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Rez Abbasi's Invocation: Suno Suno (2011)

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Rez Abbasi's Invocation: Suno Suno How we rate: our writers tend to review music they like within their preferred genres.

On the second recorded effort with his Invocation group after 2009's Things To Come (Sunnyside), Rez Abbasi opts for more of a rock/groove vibe to underpin the guitarist's modern jazz explorations with his fairly regular cohorts, saxophonist Rudresh Mahanthappa
Rudresh Mahanthappa
Rudresh Mahanthappa
b.1971
sax, alto
and pianist Vijay Iyer
Vijay Iyer
Vijay Iyer
b.1971
piano
. Gone is Indian vocalist Kiran Ahluwalia, who sang on much of Things To Come, lending it a decidedly Eastern character. But Indian and Pakistani accents still flavor much of this followup, even as it hums, rattles and roars with American flair.

Abbasi's playing is clear, controlled and commanding through much of the record, unraveling in a natural manner with a comfortable blues feel that nonetheless also offers plenty of raw grit. At times, he adjusts his tone to create undulating electric chords behind Mahanthappa's playing, as on the halting, skip-rhythm ballad "Onus on Us." Much of the record's music, in fact, works off of Dan Weiss
Dan Weiss
Dan Weiss

drums
' rock-steady drumming and Johannes Weidenmueller's hard, driving bass—a far cry from the tabla rhythms of the Indo-Pak Coalition of which Weiss, Abbasi and Mahanthappa are also a part. Still, the Indian quality of the saxophonist's unique, modern voice—with its plaintive yet flowing cries—shines through each time Mahanthappa steps to the mic. Iyer provides a nearly two-minute, classical-sounding solo intro to the otherwise thumping "Monuments," but more often favors the blocks and angles he's known for.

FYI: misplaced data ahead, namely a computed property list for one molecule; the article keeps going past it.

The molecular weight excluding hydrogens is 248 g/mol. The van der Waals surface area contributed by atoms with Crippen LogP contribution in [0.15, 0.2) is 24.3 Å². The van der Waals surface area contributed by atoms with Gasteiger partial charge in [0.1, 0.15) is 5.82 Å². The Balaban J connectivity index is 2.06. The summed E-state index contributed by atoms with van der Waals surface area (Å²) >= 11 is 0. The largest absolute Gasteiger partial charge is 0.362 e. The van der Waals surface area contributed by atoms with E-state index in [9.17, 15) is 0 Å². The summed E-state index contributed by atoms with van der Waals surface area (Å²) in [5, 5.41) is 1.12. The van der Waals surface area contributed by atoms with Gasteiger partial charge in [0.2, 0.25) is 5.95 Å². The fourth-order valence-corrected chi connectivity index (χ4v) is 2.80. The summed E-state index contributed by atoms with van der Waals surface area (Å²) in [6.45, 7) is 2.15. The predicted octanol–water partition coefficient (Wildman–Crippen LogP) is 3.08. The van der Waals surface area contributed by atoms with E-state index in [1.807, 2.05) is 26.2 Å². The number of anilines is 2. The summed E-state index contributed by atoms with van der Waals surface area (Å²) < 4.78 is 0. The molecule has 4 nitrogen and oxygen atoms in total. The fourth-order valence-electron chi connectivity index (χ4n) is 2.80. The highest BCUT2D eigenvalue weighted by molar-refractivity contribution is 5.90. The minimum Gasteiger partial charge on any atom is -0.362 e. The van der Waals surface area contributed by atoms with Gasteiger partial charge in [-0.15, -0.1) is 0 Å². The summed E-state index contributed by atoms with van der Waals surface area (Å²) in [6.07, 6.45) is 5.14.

Abbasi cites the Pakistani spiritual music Qawwali as the inspiration for the compositions on Suno Suno ("Listen Listen" in Urdu, the national language of Pakistan). He relates Qawwali to both gospel and blues music—all outwardly simple forms with a subtle complexity. He notes Qawwali's heavy use of clapping, repeated melodies and singing in unison. And these references are easily enough found in the album's music, most obviously in Abbasi and Mahanthappa's tandem playing of melodies, in the playing of repeated blues figures and in the heavy grooves already mentioned.

While the tunes here might rightly be labeled praise music in the Qawwali vein, they carry hefty amounts of exultant Western feel as well, and the seamless gradation of music from often conflicting cultures births a lively new music—neither Eastern nor Western, but effortlessly global; born of the musicians' immersion in musical idioms from around the world. Suno Suno might be intended not just as a call to attention, but perhaps as the secret to world harmony, if only musically speaking for now.


Track Listing: Thanks for Giving; Onus on Us; Monuments (intro); Monuments; Nusrat; Overseas; Part of One.

Personnel: Rez Abbasi, acoustic and electric guitar; Rudresh Mahanthappa, alto saxophone; Vijay Iyer, piano; Johannes Weidenmueller, bass; Dan Weiss, drums.

Record Label: Enja Records

Style: Modern Jazz


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